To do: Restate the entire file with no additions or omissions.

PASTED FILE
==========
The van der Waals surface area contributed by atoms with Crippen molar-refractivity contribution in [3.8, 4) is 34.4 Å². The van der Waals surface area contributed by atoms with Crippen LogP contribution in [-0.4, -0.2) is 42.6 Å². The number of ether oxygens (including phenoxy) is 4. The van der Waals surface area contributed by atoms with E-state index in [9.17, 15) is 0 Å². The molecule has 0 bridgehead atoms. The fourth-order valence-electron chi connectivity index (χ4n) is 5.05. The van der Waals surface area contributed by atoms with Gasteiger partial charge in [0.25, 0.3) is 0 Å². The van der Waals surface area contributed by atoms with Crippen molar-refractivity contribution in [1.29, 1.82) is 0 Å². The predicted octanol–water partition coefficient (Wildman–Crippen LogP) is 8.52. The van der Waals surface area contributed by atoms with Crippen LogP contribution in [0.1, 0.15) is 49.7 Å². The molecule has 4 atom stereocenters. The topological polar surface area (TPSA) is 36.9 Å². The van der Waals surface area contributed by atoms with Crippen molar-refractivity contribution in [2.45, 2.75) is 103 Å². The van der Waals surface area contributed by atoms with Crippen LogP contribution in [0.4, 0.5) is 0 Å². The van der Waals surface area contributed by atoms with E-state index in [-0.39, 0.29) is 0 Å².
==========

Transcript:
The van der Waals surface area contributed by atoms with Crippen molar-refractivity contribution in [3.8, 4) is 34.4 Å². The van der Waals surface area contributed by atoms with Crippen LogP contribution in [-0.4, -0.2) is 42.6 Å². The number of ether oxygens (including phenoxy) is 4. The van der Waals surface area contributed by atoms with E-state index in [9.17, 15) is 0 Å². The molecule has 0 bridgehead atoms. The fourth-order valence-electron chi connectivity index (χ4n) is 5.05. The van der Waals surface area contributed by atoms with Gasteiger partial charge in [0.25, 0.3) is 0 Å². The van der Waals surface area contributed by atoms with Crippen molar-refractivity contribution in [1.29, 1.82) is 0 Å². The predicted octanol–water partition coefficient (Wildman–Crippen LogP) is 8.52. The van der Waals surface area contributed by atoms with Crippen LogP contribution in [0.1, 0.15) is 49.7 Å². The molecule has 4 atom stereocenters. The topological polar surface area (TPSA) is 36.9 Å². The van der Waals surface area contributed by atoms with Crippen molar-refractivity contribution in [2.45, 2.75) is 103 Å². The van der Waals surface area contributed by atoms with Crippen LogP contribution in [0.4, 0.5) is 0 Å². The van der Waals surface area contributed by atoms with E-state index in [-0.39, 0.29) is 0 Å².